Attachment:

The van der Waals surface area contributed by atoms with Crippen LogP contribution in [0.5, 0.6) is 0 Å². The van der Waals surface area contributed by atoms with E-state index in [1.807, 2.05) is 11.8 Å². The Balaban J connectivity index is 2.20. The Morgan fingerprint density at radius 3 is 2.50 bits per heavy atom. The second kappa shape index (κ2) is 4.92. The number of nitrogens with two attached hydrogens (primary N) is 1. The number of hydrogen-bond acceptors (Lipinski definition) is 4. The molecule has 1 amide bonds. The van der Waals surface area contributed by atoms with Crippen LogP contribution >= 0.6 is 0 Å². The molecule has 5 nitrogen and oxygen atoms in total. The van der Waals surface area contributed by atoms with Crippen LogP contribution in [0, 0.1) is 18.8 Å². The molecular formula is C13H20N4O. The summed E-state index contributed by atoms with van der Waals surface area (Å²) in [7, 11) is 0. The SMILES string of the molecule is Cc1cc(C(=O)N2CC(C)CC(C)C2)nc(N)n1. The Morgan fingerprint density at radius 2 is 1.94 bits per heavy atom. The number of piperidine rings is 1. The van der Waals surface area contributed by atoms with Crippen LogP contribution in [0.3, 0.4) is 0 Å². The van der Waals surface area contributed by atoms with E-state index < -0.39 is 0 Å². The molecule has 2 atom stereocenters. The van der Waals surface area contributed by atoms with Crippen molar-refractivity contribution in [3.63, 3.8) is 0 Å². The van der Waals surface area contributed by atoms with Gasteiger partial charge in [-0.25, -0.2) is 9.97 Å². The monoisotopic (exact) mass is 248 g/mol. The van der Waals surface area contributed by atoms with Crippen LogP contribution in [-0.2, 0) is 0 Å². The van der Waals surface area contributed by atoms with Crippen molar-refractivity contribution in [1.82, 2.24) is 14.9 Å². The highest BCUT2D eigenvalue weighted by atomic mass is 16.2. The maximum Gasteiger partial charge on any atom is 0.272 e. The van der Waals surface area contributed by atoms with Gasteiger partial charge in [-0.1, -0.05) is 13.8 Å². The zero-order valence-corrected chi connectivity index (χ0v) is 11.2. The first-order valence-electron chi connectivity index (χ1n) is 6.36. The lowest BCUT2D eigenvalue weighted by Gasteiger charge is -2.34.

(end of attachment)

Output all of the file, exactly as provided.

The van der Waals surface area contributed by atoms with Crippen LogP contribution in [0.5, 0.6) is 0 Å². The van der Waals surface area contributed by atoms with E-state index in [1.807, 2.05) is 11.8 Å². The Balaban J connectivity index is 2.20. The Morgan fingerprint density at radius 3 is 2.50 bits per heavy atom. The second kappa shape index (κ2) is 4.92. The number of nitrogens with two attached hydrogens (primary N) is 1. The number of hydrogen-bond acceptors (Lipinski definition) is 4. The molecule has 1 amide bonds. The van der Waals surface area contributed by atoms with Crippen LogP contribution >= 0.6 is 0 Å². The molecule has 5 nitrogen and oxygen atoms in total. The van der Waals surface area contributed by atoms with Crippen LogP contribution in [0, 0.1) is 18.8 Å². The molecular formula is C13H20N4O. The summed E-state index contributed by atoms with van der Waals surface area (Å²) in [7, 11) is 0. The SMILES string of the molecule is Cc1cc(C(=O)N2CC(C)CC(C)C2)nc(N)n1. The Morgan fingerprint density at radius 2 is 1.94 bits per heavy atom. The number of piperidine rings is 1. The van der Waals surface area contributed by atoms with Crippen LogP contribution in [0.3, 0.4) is 0 Å². The van der Waals surface area contributed by atoms with E-state index < -0.39 is 0 Å². The molecule has 2 atom stereocenters. The van der Waals surface area contributed by atoms with Crippen molar-refractivity contribution in [3.63, 3.8) is 0 Å². The van der Waals surface area contributed by atoms with Gasteiger partial charge in [-0.25, -0.2) is 9.97 Å². The monoisotopic (exact) mass is 248 g/mol. The van der Waals surface area contributed by atoms with Crippen LogP contribution in [-0.2, 0) is 0 Å². The van der Waals surface area contributed by atoms with Crippen molar-refractivity contribution in [1.82, 2.24) is 14.9 Å². The highest BCUT2D eigenvalue weighted by atomic mass is 16.2. The maximum Gasteiger partial charge on any atom is 0.272 e. The van der Waals surface area contributed by atoms with Gasteiger partial charge in [-0.1, -0.05) is 13.8 Å². The zero-order valence-corrected chi connectivity index (χ0v) is 11.2. The first-order valence-electron chi connectivity index (χ1n) is 6.36. The lowest BCUT2D eigenvalue weighted by Gasteiger charge is -2.34.